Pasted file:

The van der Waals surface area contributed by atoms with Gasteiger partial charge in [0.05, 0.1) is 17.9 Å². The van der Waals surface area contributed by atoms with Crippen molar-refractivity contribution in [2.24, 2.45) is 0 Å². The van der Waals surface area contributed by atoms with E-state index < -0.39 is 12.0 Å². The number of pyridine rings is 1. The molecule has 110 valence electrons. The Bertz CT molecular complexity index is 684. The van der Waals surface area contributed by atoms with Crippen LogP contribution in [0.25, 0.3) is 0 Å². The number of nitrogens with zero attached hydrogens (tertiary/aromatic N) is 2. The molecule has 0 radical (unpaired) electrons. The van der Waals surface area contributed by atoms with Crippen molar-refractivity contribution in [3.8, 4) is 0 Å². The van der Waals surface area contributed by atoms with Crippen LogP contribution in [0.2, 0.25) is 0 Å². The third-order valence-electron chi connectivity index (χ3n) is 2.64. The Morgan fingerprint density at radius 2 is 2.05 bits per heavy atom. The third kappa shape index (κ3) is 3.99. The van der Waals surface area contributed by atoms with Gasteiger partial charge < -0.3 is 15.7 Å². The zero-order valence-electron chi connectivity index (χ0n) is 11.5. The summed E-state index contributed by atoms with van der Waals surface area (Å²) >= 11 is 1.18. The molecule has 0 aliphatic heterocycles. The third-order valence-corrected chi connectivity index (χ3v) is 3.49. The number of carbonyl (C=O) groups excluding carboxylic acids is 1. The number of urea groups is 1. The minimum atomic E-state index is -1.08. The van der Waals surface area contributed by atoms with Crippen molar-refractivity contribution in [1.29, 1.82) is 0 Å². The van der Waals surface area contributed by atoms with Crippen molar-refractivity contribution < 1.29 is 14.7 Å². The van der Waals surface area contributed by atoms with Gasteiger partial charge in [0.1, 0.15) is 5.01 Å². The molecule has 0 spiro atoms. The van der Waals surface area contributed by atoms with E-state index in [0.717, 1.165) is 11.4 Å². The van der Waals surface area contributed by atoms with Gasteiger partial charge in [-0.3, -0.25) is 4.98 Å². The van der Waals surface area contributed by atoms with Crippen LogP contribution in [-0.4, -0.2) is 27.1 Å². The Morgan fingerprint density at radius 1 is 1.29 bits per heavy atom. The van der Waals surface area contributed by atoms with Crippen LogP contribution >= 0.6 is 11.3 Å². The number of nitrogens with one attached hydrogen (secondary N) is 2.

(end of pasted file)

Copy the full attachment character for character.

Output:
The van der Waals surface area contributed by atoms with Gasteiger partial charge in [0.05, 0.1) is 17.9 Å². The van der Waals surface area contributed by atoms with Crippen molar-refractivity contribution in [2.24, 2.45) is 0 Å². The van der Waals surface area contributed by atoms with E-state index < -0.39 is 12.0 Å². The number of pyridine rings is 1. The molecule has 110 valence electrons. The Bertz CT molecular complexity index is 684. The van der Waals surface area contributed by atoms with Crippen LogP contribution in [0.25, 0.3) is 0 Å². The number of nitrogens with zero attached hydrogens (tertiary/aromatic N) is 2. The molecule has 0 radical (unpaired) electrons. The van der Waals surface area contributed by atoms with Crippen molar-refractivity contribution in [3.8, 4) is 0 Å². The van der Waals surface area contributed by atoms with Crippen LogP contribution in [0.2, 0.25) is 0 Å². The third-order valence-electron chi connectivity index (χ3n) is 2.64. The Morgan fingerprint density at radius 2 is 2.05 bits per heavy atom. The third kappa shape index (κ3) is 3.99. The van der Waals surface area contributed by atoms with Gasteiger partial charge < -0.3 is 15.7 Å². The zero-order valence-electron chi connectivity index (χ0n) is 11.5. The summed E-state index contributed by atoms with van der Waals surface area (Å²) >= 11 is 1.18. The molecule has 0 aliphatic heterocycles. The third-order valence-corrected chi connectivity index (χ3v) is 3.49. The number of carbonyl (C=O) groups excluding carboxylic acids is 1. The number of urea groups is 1. The minimum atomic E-state index is -1.08. The van der Waals surface area contributed by atoms with Crippen molar-refractivity contribution in [1.29, 1.82) is 0 Å². The van der Waals surface area contributed by atoms with Crippen molar-refractivity contribution < 1.29 is 14.7 Å². The van der Waals surface area contributed by atoms with Gasteiger partial charge in [0.1, 0.15) is 5.01 Å². The molecule has 0 spiro atoms. The van der Waals surface area contributed by atoms with E-state index in [0.717, 1.165) is 11.4 Å². The van der Waals surface area contributed by atoms with Gasteiger partial charge in [-0.3, -0.25) is 4.98 Å². The van der Waals surface area contributed by atoms with Crippen LogP contribution in [-0.4, -0.2) is 27.1 Å². The Morgan fingerprint density at radius 1 is 1.29 bits per heavy atom. The van der Waals surface area contributed by atoms with Crippen LogP contribution >= 0.6 is 11.3 Å². The number of nitrogens with one attached hydrogen (secondary N) is 2.